6.3/10
119
6 user 4 critic

The Sun Sets at Dawn (1950)

Approved | | Crime, Drama, Film-Noir | 1 November 1950 (USA)
A young man is wrongly convicted and sentenced to be executed. Reporters covering the execution relate the story, each from his own perspective.

Director:

(as Paul H. Sloane)

Writer:

(as Paul H. Sloane)
Reviews

Watch Now

From $1.99 (SD) on Amazon Video

Learn more

People who liked this also liked... 

Take My Life (1947)
Crime | Drama | Mystery
    1 2 3 4 5 6 7 8 9 10 7.2/10 X  

A woman races against time to clear Nicholas Talbot of a murder he did not commit. While she works on getting proof, the prosecution is doing all it can to force a conviction.

Director: Ronald Neame
Stars: Hugh Williams, Greta Gynt, Marius Goring
Certificate: Passed Crime | Drama | Film-Noir
    1 2 3 4 5 6 7 8 9 10 7.4/10 X  

Frank Johnson flees police after becoming an eyewitness to murder. He is pursued around scenic San Francisco by his wife, a reporter, the police, and... the real murderer.

Director: Norman Foster
Stars: Ann Sheridan, Dennis O'Keefe, Robert Keith
Impact (1949)
Crime | Drama | Film-Noir
    1 2 3 4 5 6 7 8 9 10 7/10 X  

A unfaithful wife plots with her lover to kill her husband, but the lover is accidentally killed instead. The husband stays in hiding, and lets his wife be charged with conspiracy.

Director: Arthur Lubin
Stars: Brian Donlevy, Ella Raines, Charles Coburn
The Big Bluff (1955)
Crime | Drama | Film-Noir
    1 2 3 4 5 6 7 8 9 10 5.8/10 X  

When a scheming fortune hunter finds his rich wife is not going to die as expected, he and his lover make other plans to get her millions.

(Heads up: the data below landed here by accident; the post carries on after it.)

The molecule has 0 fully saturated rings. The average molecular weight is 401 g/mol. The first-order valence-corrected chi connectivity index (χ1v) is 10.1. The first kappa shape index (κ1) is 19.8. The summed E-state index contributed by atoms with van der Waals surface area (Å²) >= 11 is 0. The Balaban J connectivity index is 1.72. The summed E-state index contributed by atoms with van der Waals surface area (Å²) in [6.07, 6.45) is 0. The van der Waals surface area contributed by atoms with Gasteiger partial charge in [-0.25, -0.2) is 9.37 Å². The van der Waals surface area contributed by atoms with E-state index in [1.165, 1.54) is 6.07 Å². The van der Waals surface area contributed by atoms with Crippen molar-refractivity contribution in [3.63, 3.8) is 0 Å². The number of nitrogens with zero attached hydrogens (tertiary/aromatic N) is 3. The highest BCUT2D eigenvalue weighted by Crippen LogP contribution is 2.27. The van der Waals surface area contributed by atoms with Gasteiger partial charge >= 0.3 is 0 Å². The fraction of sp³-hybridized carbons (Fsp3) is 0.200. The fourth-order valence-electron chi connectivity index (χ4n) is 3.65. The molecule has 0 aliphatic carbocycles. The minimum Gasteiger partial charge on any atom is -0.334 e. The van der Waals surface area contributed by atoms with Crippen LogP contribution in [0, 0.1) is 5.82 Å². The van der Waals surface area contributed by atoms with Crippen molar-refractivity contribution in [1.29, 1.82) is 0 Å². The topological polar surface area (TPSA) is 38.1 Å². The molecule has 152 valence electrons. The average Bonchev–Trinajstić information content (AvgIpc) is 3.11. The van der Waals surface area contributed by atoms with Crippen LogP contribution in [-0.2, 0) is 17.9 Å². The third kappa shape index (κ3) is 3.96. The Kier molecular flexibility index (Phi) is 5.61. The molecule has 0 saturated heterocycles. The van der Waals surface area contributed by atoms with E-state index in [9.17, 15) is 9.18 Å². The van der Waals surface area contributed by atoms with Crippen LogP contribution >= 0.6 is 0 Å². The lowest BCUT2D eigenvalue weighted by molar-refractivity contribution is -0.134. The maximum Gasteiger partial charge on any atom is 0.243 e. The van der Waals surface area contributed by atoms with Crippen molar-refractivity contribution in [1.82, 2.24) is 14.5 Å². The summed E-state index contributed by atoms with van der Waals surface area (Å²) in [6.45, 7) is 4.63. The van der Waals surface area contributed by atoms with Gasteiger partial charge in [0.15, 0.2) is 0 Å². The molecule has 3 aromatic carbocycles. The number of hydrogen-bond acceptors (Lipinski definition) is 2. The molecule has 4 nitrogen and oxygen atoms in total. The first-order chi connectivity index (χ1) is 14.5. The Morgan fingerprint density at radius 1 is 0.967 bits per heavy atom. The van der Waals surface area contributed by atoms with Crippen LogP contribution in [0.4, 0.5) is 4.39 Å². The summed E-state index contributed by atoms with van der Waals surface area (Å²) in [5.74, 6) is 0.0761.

Director: W. Lee Wilder
Stars: John Bromfield, Martha Vickers, Robert Hutton
The Chase (1946)
Film-Noir | Thriller
    1 2 3 4 5 6 7 8 9 10 6.7/10 X  

Chuck Scott gets a job as chauffeur to tough guy Eddie Roman; but Chuck's involvement with Eddie's fearful wife becomes a nightmare.

Director: Arthur Ripley
Stars: Robert Cummings, Michèle Morgan, Steve Cochran
Time Table (1956)
Crime | Drama | Film-Noir
    1 2 3 4 5 6 7 8 9 10 6.7/10 X  

As a train speeds through the Arizona night, a man posing as a physician holds up the baggage-car crew and escapes with a $500,000 payroll. The fake doctor, Paul Bruckner, leaves the train ... See full summary »

Director: Mark Stevens
Stars: Mark Stevens, King Calder, Felicia Farr
Daybreak (1948)
Drama | Film-Noir
    1 2 3 4 5 6 7 8 9 10 6.8/10 X  

A hangman conceals his true identity when he falls in love, and sets up home with his girl on a barge in the river Thames. Tragedy strikes when the hangman's assistant tries to seduce his ... See full summary »

Director: Compton Bennett
Stars: Ann Todd, Eric Portman, Maxwell Reed
Crime | Drama | Film-Noir
    1 2 3 4 5 6 7 8 9 10 6.7/10 X  

When top lawyer James Blane gets an acquittal for a man who killed another man for sexually roughing up his trophy wife, the murderous town sheriff frames him for bribing a juror in the case.